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• Fans and friends, including Mariah Carey and Missy Elliott, offered prayers and well wishes to Queen of Soul Aretha Franklin, who is seriously ill. A person close to Franklin, who spoke on the condition of anonymity because the person was not allowed to publicly, said Monday that the singer is seriously ill. No more details were provided. Carey, who considers Franklin one of her biggest influences, wrote on Twitter that she is "praying for the Queen of Soul." Missy Elliott said that the public has to celebrate iconic artists before they die. "So many [of them] have given us decades of Timeless music," the rapper wrote on Twitter. Mark Frost, Andy Cohen and Ciara also posted about Franklin, who is considered one of the greatest singers of all time and is known for hits like "Respect" and "(You Make Me Feel Like) A Natural Woman." Franklin, who had battled undisclosed health issues in recent years, canceled planned concerts earlier this year after she was ordered by her doctor to stay off the road and rest up. She was originally scheduled to perform on her 76th birthday in March in Newark, N.J., and at the New Orleans Jazz and Heritage Festival in April. Last year, the icon announced her plans to retire, saying she would perform at "some select things." One of those select events was a gala for Elton John's 25th anniversary of his AIDS foundation in November in New York City, where Franklin closed the event with a collection of songs including "I Say a Little Prayer" and "Freeway."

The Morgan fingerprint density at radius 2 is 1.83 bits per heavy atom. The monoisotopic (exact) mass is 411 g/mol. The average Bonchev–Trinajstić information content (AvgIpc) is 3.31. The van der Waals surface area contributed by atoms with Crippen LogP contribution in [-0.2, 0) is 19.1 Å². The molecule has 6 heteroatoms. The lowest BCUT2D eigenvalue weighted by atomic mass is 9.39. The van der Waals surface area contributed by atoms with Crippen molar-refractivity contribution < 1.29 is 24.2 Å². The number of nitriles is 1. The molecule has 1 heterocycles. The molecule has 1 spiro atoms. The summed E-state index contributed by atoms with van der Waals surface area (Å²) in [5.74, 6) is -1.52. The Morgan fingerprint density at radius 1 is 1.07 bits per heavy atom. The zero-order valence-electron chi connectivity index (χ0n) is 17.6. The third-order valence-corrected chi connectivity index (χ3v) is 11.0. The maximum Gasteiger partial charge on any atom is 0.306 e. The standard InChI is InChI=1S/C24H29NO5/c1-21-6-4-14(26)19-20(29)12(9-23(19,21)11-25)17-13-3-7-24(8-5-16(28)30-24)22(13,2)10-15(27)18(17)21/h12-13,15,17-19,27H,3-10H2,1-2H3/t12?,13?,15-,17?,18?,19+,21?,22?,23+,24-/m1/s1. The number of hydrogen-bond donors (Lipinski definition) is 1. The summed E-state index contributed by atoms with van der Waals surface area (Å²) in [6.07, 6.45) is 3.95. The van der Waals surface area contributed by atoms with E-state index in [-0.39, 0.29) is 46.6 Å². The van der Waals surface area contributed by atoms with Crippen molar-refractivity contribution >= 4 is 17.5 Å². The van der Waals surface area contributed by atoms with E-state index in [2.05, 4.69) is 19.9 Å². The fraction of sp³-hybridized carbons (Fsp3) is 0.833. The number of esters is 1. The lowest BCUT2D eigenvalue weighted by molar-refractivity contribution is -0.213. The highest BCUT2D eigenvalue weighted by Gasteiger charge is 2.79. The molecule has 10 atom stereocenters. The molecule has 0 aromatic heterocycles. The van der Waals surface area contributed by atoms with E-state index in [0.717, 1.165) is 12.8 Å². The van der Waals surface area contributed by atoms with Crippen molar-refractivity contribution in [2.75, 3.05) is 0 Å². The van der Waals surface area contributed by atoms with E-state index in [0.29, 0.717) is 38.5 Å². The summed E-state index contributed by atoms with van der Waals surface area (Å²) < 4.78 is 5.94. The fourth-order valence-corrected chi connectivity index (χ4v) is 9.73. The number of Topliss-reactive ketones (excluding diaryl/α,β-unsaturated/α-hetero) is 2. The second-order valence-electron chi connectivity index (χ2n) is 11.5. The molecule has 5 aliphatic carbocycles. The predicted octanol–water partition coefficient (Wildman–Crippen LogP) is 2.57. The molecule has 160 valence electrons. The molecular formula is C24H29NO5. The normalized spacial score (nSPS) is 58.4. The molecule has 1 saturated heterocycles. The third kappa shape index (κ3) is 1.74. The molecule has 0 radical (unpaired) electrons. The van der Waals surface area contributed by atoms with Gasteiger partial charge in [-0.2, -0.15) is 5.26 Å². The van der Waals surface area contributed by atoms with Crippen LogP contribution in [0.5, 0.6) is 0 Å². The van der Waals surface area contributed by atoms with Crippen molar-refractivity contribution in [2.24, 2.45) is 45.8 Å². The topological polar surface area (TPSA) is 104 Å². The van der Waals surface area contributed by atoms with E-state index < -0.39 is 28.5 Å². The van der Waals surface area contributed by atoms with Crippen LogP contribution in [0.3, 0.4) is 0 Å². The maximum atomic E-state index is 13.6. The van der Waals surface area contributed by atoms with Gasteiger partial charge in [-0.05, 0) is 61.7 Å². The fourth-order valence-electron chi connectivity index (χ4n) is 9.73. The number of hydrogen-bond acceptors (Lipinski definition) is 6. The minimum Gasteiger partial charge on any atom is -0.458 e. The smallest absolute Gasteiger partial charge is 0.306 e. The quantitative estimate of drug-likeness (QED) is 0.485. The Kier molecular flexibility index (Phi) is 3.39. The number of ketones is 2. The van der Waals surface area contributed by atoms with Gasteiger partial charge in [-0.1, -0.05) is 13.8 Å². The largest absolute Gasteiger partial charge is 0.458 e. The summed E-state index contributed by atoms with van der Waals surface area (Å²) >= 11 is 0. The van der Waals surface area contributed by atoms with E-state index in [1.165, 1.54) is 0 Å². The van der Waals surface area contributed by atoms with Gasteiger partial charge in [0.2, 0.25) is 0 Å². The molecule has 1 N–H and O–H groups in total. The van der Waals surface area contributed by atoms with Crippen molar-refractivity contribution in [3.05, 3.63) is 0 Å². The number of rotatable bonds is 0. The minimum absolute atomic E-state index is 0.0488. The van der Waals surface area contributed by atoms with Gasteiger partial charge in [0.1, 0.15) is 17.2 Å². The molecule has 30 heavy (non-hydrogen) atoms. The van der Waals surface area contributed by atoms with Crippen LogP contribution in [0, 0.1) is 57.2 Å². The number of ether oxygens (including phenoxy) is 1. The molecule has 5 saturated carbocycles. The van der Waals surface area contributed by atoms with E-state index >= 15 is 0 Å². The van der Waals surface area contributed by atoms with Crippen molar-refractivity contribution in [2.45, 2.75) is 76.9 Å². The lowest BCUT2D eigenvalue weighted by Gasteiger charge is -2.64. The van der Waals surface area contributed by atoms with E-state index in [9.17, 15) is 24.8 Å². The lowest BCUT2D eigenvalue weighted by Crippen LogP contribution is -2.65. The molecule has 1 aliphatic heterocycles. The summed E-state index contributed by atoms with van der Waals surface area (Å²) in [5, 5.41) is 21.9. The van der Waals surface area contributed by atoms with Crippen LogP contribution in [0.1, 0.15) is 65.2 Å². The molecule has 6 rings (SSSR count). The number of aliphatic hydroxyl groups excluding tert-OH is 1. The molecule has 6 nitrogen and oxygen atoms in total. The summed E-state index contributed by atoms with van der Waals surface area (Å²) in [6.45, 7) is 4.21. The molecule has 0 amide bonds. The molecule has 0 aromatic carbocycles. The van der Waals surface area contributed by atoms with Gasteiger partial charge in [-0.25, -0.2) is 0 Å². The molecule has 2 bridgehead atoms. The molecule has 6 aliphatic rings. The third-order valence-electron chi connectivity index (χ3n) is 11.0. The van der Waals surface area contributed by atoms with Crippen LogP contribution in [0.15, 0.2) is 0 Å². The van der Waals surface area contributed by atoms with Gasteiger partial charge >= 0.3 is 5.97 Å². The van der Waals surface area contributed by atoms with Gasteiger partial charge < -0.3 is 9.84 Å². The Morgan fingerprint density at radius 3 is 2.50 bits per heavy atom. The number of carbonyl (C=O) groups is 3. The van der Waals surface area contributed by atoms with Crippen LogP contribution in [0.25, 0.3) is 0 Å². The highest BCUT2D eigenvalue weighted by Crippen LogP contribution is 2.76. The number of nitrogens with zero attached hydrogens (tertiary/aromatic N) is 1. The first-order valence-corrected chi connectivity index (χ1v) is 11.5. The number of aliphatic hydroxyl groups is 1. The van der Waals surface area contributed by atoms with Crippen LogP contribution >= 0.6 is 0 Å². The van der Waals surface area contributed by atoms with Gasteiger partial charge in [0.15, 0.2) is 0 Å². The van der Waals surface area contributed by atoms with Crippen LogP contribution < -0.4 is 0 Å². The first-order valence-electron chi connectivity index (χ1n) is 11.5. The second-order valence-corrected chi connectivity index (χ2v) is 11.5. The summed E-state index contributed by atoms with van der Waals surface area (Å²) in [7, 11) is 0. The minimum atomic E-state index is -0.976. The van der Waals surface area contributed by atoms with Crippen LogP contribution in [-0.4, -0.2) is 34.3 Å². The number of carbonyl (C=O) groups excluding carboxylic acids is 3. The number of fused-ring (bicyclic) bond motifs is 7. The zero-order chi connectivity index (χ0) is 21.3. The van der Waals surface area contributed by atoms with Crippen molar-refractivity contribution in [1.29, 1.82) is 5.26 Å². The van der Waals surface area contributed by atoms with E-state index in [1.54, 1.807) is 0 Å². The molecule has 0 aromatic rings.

• Actress Ruby Rose is taking a break from Twitter after a backlash over her casting as Batwoman in the CW's Arrowverse shows. Last week, Rose, one of the stars of The Meg, was announced as the DC heroine in the network's upcoming crossover episodes and a spinoff series in development, making Batwoman the first lesbian superhero to headline her own series. Reactions were mixed across social media, though many endorsed her casting, including Arrow star Stephen Amell and Batwoman comics co-creator Greg Rucka. Still, Rose, who is a lesbian and identifies as gender fluid, was trolled by the comic's avid fandom, leading to her abrupt Twitter departure over the weekend. Rose previously described the role as her "childhood dream," but in her final tweets, she derided the hate. She also turned off public commenting on her Instagram account in response to critics of her sexuality. "Where on earth did 'Ruby is not a lesbian therefore she can't be batwoman' come from -- has to be the funniest most ridiculous thing I've ever read," the actress wrote. "I came out at 12? And have for the past 5 years had to deal with 'she's too gay' how do y'all flip it like that? I didn't change. I wish we would all support each other and our journeys."

Photo by Invision
Aretha Franklin
Photo by Invision
Ruby Rose

A Section on 08/14/2018

Print Headline: Names and faces

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